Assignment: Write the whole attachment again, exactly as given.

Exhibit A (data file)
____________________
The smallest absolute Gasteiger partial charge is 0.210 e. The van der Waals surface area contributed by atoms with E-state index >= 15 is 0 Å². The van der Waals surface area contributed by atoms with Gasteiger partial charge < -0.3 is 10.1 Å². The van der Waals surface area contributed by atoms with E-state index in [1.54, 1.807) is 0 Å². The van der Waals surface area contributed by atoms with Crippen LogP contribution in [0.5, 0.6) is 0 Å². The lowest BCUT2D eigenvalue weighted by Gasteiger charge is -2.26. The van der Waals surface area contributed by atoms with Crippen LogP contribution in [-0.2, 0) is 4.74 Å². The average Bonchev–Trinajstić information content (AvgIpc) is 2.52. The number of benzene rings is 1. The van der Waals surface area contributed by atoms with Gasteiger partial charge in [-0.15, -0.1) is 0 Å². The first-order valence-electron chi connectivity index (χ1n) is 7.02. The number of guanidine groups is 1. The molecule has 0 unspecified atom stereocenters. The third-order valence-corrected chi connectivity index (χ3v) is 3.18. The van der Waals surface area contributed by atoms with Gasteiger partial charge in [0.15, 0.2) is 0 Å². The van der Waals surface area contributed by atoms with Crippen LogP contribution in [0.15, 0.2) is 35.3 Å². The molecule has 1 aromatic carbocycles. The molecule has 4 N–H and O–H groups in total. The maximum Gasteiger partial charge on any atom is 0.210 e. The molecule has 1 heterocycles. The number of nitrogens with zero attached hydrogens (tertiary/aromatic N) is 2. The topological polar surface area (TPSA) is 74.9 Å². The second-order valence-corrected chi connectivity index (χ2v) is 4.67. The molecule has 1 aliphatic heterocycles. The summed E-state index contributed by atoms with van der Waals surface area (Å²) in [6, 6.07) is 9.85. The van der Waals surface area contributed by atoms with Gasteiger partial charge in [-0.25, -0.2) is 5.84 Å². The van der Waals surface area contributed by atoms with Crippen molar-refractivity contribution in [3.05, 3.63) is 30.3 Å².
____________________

The smallest absolute Gasteiger partial charge is 0.210 e. The van der Waals surface area contributed by atoms with E-state index >= 15 is 0 Å². The van der Waals surface area contributed by atoms with Gasteiger partial charge < -0.3 is 10.1 Å². The van der Waals surface area contributed by atoms with E-state index in [1.54, 1.807) is 0 Å². The van der Waals surface area contributed by atoms with Crippen LogP contribution in [0.5, 0.6) is 0 Å². The lowest BCUT2D eigenvalue weighted by Gasteiger charge is -2.26. The van der Waals surface area contributed by atoms with Crippen LogP contribution in [-0.2, 0) is 4.74 Å². The average Bonchev–Trinajstić information content (AvgIpc) is 2.52. The number of benzene rings is 1. The van der Waals surface area contributed by atoms with Gasteiger partial charge in [-0.15, -0.1) is 0 Å². The first-order valence-electron chi connectivity index (χ1n) is 7.02. The number of guanidine groups is 1. The molecule has 0 unspecified atom stereocenters. The third-order valence-corrected chi connectivity index (χ3v) is 3.18. The van der Waals surface area contributed by atoms with Gasteiger partial charge in [0.15, 0.2) is 0 Å². The van der Waals surface area contributed by atoms with Crippen LogP contribution in [0.15, 0.2) is 35.3 Å². The molecule has 1 aromatic carbocycles. The molecule has 4 N–H and O–H groups in total. The maximum Gasteiger partial charge on any atom is 0.210 e. The molecule has 1 heterocycles. The number of nitrogens with zero attached hydrogens (tertiary/aromatic N) is 2. The topological polar surface area (TPSA) is 74.9 Å². The second-order valence-corrected chi connectivity index (χ2v) is 4.67. The molecule has 1 aliphatic heterocycles. The summed E-state index contributed by atoms with van der Waals surface area (Å²) in [6, 6.07) is 9.85. The van der Waals surface area contributed by atoms with Gasteiger partial charge in [-0.25, -0.2) is 5.84 Å². The van der Waals surface area contributed by atoms with Crippen molar-refractivity contribution in [3.05, 3.63) is 30.3 Å².